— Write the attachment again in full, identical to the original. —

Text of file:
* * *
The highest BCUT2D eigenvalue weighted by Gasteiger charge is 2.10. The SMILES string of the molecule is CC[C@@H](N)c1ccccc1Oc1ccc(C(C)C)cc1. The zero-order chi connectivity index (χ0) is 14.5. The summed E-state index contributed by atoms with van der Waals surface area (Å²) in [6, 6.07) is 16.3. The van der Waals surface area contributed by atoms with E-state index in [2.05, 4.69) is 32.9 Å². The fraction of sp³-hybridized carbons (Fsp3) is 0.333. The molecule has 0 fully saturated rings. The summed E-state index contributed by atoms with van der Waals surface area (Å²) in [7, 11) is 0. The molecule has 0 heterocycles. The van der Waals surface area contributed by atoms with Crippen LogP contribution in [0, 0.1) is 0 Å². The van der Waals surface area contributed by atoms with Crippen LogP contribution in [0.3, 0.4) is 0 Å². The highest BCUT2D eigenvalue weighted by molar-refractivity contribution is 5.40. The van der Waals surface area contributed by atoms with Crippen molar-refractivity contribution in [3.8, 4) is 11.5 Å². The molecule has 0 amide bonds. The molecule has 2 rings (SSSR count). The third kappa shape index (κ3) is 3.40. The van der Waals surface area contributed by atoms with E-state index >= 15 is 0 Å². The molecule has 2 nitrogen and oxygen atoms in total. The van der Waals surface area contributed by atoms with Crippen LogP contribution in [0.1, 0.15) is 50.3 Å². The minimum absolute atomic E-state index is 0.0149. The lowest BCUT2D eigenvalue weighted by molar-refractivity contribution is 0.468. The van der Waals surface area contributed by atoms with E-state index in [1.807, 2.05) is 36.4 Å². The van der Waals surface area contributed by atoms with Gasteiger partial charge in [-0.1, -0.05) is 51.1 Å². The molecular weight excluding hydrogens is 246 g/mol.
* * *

The highest BCUT2D eigenvalue weighted by Gasteiger charge is 2.10. The SMILES string of the molecule is CC[C@@H](N)c1ccccc1Oc1ccc(C(C)C)cc1. The zero-order chi connectivity index (χ0) is 14.5. The summed E-state index contributed by atoms with van der Waals surface area (Å²) in [6, 6.07) is 16.3. The van der Waals surface area contributed by atoms with E-state index in [2.05, 4.69) is 32.9 Å². The fraction of sp³-hybridized carbons (Fsp3) is 0.333. The molecule has 0 fully saturated rings. The summed E-state index contributed by atoms with van der Waals surface area (Å²) in [7, 11) is 0. The molecule has 0 heterocycles. The van der Waals surface area contributed by atoms with Crippen LogP contribution in [0, 0.1) is 0 Å². The van der Waals surface area contributed by atoms with Crippen LogP contribution in [0.3, 0.4) is 0 Å². The highest BCUT2D eigenvalue weighted by molar-refractivity contribution is 5.40. The van der Waals surface area contributed by atoms with Crippen molar-refractivity contribution in [3.8, 4) is 11.5 Å². The molecule has 0 amide bonds. The molecule has 2 rings (SSSR count). The third kappa shape index (κ3) is 3.40. The van der Waals surface area contributed by atoms with E-state index >= 15 is 0 Å². The molecule has 2 nitrogen and oxygen atoms in total. The van der Waals surface area contributed by atoms with Crippen LogP contribution in [0.1, 0.15) is 50.3 Å². The minimum absolute atomic E-state index is 0.0149. The lowest BCUT2D eigenvalue weighted by molar-refractivity contribution is 0.468. The van der Waals surface area contributed by atoms with E-state index in [1.807, 2.05) is 36.4 Å². The van der Waals surface area contributed by atoms with Gasteiger partial charge in [-0.1, -0.05) is 51.1 Å². The molecular weight excluding hydrogens is 246 g/mol.